U.S. Department of Agriculture: Agricultural Research Service, Lincoln, Nebraska


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Agricultural Research July 2013


Determining how much time animals spend eating could help animal caretakers identify sick livestock, improve management, and establish genetic differences within a herd. But first, a system is needed to monitor animal feeding behavior.

Scientists at the Agricultural Research Service’s Roman L. Hruska U.S. Meat Animal Research Center in Clay Center, Nebraska, have developed a new system to monitor feeding behavior of feedlot cattle and grow-finish swine in a livestock industry setting.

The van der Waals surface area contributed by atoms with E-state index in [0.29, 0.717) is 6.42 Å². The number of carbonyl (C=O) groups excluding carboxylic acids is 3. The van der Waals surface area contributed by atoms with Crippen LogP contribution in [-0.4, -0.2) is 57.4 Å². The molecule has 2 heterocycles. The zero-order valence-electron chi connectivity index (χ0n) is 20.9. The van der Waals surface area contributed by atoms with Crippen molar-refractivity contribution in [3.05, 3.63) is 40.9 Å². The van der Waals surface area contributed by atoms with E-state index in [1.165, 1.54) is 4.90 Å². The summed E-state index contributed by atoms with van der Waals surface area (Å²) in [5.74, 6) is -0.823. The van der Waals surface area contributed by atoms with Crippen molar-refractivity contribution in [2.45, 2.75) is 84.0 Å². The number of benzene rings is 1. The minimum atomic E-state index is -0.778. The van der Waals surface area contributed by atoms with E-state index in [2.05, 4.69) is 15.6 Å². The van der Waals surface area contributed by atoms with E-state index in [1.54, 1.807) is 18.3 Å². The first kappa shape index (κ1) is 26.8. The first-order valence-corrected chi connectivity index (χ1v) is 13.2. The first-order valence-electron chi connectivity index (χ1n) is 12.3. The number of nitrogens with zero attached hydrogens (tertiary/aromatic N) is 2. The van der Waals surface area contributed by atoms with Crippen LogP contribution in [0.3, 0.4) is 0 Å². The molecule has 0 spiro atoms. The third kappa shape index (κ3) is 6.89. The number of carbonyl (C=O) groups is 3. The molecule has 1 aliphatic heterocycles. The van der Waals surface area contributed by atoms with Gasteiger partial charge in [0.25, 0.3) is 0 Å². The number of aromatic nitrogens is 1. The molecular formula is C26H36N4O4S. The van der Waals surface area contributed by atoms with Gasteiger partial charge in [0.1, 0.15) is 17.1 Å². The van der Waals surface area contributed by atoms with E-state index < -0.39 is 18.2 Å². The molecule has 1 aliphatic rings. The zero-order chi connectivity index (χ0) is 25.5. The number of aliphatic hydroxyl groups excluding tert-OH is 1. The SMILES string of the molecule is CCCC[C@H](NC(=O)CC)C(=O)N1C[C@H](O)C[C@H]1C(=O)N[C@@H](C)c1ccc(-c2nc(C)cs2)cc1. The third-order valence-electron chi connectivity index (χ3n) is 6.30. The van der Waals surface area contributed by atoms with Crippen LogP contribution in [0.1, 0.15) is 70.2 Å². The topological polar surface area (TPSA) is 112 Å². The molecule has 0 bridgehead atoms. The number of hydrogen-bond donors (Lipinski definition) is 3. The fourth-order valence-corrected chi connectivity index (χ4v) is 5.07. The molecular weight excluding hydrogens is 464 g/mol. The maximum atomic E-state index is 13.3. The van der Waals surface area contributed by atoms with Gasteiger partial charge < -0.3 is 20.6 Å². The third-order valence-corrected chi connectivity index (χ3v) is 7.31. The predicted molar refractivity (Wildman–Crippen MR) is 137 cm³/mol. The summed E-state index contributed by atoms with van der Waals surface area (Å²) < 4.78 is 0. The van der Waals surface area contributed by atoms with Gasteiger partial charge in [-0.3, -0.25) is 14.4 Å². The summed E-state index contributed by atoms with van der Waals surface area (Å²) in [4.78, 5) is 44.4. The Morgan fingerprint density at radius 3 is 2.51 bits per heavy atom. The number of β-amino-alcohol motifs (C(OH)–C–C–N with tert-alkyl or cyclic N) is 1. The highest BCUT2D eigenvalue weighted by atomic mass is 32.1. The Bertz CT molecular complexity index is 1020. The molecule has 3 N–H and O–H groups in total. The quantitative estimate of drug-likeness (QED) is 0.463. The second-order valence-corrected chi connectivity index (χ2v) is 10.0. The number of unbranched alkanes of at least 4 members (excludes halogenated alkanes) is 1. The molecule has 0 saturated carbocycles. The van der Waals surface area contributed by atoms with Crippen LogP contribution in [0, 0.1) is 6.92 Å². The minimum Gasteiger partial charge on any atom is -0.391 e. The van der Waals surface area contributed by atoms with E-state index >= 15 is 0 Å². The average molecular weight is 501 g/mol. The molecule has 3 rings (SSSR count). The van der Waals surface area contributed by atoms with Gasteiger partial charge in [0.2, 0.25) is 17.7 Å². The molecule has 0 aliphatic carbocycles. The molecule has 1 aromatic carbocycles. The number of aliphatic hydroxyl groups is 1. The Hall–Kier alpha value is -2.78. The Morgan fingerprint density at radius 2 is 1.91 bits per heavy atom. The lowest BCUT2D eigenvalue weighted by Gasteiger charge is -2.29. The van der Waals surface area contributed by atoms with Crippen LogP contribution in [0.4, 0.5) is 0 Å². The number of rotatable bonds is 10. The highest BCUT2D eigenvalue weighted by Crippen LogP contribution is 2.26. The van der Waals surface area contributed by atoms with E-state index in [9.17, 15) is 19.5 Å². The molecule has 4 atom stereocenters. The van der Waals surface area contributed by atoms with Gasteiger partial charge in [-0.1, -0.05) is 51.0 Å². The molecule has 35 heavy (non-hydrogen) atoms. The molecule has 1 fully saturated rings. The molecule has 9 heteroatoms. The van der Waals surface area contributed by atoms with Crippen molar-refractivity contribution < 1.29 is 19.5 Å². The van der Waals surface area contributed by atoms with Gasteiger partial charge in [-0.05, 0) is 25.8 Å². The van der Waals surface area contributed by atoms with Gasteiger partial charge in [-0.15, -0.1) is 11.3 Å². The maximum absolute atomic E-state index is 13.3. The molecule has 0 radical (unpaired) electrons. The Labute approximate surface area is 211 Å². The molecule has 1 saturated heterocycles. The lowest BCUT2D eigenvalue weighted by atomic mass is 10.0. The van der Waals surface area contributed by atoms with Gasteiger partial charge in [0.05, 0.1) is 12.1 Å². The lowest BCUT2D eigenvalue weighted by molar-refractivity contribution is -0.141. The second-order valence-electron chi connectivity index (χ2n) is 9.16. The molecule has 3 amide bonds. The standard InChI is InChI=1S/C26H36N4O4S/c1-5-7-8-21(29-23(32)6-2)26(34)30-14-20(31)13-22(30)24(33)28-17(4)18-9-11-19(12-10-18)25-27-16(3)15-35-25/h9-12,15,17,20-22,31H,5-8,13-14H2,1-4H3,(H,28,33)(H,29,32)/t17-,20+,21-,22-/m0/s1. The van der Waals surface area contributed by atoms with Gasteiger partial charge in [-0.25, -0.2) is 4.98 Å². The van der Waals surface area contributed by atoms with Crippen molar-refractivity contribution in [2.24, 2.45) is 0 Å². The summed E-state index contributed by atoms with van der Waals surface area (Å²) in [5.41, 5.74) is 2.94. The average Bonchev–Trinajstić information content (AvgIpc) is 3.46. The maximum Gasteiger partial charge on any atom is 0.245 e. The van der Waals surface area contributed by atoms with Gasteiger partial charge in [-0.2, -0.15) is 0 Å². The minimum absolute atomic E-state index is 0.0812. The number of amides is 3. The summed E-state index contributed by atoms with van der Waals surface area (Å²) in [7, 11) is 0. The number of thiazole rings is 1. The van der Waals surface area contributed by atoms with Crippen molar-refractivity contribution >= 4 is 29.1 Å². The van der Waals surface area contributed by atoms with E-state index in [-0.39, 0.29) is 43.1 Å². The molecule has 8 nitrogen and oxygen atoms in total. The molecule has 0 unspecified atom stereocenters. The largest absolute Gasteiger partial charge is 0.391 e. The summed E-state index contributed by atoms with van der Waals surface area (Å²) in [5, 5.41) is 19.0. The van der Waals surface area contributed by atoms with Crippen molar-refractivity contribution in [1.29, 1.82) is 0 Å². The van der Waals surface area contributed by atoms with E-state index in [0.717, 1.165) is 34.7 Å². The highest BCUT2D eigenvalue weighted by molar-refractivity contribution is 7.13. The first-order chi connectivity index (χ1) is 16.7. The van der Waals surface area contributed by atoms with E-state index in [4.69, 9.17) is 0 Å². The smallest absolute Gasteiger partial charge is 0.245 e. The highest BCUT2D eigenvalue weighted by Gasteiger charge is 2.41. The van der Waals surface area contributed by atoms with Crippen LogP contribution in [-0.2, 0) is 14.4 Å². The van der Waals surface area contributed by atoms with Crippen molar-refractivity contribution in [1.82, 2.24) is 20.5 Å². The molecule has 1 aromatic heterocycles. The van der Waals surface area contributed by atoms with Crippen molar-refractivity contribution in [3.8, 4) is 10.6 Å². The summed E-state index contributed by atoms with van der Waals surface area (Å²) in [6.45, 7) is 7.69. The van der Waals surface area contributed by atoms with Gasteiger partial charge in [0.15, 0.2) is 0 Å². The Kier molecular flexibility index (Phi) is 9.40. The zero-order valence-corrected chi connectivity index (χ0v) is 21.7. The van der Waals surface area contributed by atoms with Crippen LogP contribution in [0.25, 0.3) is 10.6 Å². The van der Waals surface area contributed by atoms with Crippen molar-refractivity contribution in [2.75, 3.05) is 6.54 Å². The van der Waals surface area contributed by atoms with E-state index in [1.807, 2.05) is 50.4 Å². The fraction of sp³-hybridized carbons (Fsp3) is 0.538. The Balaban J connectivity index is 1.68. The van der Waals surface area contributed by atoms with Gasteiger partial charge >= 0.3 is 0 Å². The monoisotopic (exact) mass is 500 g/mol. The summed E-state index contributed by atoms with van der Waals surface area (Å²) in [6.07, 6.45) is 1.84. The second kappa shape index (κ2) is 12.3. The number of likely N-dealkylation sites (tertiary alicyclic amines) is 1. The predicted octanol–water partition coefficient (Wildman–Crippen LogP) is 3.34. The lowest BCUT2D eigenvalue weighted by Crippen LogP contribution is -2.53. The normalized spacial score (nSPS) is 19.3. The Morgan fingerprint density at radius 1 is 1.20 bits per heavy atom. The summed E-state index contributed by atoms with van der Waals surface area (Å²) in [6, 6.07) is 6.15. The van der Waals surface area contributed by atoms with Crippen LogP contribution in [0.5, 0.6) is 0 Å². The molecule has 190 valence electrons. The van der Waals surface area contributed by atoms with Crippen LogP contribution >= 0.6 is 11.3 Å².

The system, created by agricultural engineers Tami Brown-Brandl and Roger Eigenberg in the center’s Environmental Management Research Unit, uses standard radio-frequency identification technology designed around a commercial reader. The technology includes an ear tag applied to each animal, monitoring equipment at the feeders, and data recording and storage.

Eigenberg designed the hardware for the system, including a “multiplexer.” Instead of a single unit that connects to a single antenna, the multiplexer functions as multiple switches—connecting the signal from the reader to the correct antenna. Software designed by Brown-Brandl controls the hardware, timing, and data recording and storage.

“We can check antennas at a quick pace to determine if there is or isn’t an animal at each feeder space,” Brown-Brandl says. “This allows us to measure individual animal feeding behavior without influencing it. Once data is gathered and summarized, we can tell how much time each animal spent at the feeder.”